cellular mechanisms by which different organisms grow and develop is fundamental for understanding the evolution of the diversity of animal forms seen on the planet today. It is unclear, however, how changes in gene expression during ontogeny result in the diversity of animal body plans seen in the planet today. This project will thus aim to link genotype to phenotype to understand the role of gene expression and ontogeny in the evolution of biomineralized skeletons. Sea urchins are a model system for understanding the evolution of skeletal morphology because the genetic regulatory networks that build their larval and embryonic skeletons are well known. Furthermore, they have a well-sampled fossil record, which makes them an ideal model system to understand evolutionary changes in morphology seen in deep time. The aim of this project is to quantify morphological changes in skeletal morphology during ontogeny of the sea urchin Mespilia globulus, and then identify the molecular mechanisms underlying skeletal growth. The student will then compare morphology at different developmental stages to the fossil record of echinoderms to test the hypothesis that morphological differences in the skeleton of different echinoderm groups is underlain by changes in ontogeny.
The student will carry out groundbreaking work with a new model animal system for understanding the evolution of biomineralization and skeletal development, the sea urchin Mespilia globulus. The proposed research will use a molecular palaeobiological approach, combining data from development and gene expression with the fossil record. Dependent upon the interest of the student, you can:
- Use micro-CT scanning to build a morphology-based staging scheme for post-metamorphic development in M. globulus and use geometric morphometrics and calculation of skeletal density to quantify changes in skeletal growth through development. This will identify the changes in biomineral growth that underlie changes in morphology.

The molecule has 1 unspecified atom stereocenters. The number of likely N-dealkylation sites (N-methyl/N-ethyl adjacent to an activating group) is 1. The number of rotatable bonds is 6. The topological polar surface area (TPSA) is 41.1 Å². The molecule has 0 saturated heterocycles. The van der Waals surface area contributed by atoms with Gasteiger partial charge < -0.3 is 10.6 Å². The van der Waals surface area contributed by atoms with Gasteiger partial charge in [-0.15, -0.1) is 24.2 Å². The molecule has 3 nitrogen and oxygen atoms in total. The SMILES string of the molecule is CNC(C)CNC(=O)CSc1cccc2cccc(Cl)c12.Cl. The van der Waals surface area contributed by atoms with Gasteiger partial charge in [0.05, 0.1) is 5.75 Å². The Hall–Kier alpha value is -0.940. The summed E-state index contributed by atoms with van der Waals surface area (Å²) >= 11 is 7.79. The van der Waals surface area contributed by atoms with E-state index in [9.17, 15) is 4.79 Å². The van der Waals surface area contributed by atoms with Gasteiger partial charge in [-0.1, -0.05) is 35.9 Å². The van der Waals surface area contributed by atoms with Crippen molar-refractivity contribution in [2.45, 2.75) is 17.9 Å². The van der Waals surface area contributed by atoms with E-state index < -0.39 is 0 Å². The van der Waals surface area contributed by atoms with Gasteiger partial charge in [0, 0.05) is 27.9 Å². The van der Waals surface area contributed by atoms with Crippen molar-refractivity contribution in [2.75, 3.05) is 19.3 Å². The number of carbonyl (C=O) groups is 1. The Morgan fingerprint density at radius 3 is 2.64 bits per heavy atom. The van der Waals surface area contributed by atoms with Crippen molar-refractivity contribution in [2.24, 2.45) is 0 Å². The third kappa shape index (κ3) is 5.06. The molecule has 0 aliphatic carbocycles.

- Use assays of gene expression and protein localization, predominantly HCR RNA-FISH and immunohistochemistry to identify components of the biomineralization toolkit which underlies skeletal growth in this species and pair changes in spatial gene expression with changes in morphology. This will identify the molecular basis for skeletal development in this animal.
- You will then have the opportunity to compare the staging scheme with morphological and morphometric data from the fossil record of echinoderms to statistically identify the role of ontogenetic and developmental changes in the evolution of their body plans.
The INSPIRE DTP programme provides comprehensive personal and professional development training alongside extensive opportunities for students to expand their multi-disciplinary outlook through interactions with a wide network of academic, research and industrial/policy partners. Specific training will include:
Generation and analysis of micro-CT scan data
Analysis of 3D geometric morphometric data
Embryological techniques such as spawning and culturing sea urchins
Generation and analyses of gene expression data using Hybridisation chain reaction RNA Flourescent in situ hybridization
Generation and analyses of protein localization using in situ hybridization and immunohistochemistry
Analysis of fossil specimens from museum collections
Statistical analyses using R
Please see https://inspire-dtp.ac.uk/how-apply for details.
Thompson, J.R., Paganos, P., Benvenuto, G., Arnone, M.I. and Oliveri, P., 2021. Post-metamorphic skeletal growth in the sea urchin Paracentrotus lividus and implications for body plan evolution. EvoDevo, 12(1), pp.1-14.
Gao, F., Thompson, J.R., Petsios, E., Erkenbrack, E., Moats, R.A., Bottjer, D.J. and Davidson, E.H., 2015. Juvenile skeletogenesis in anciently diverged sea urchin clades. Developmental biology, 400(1), pp.148-158.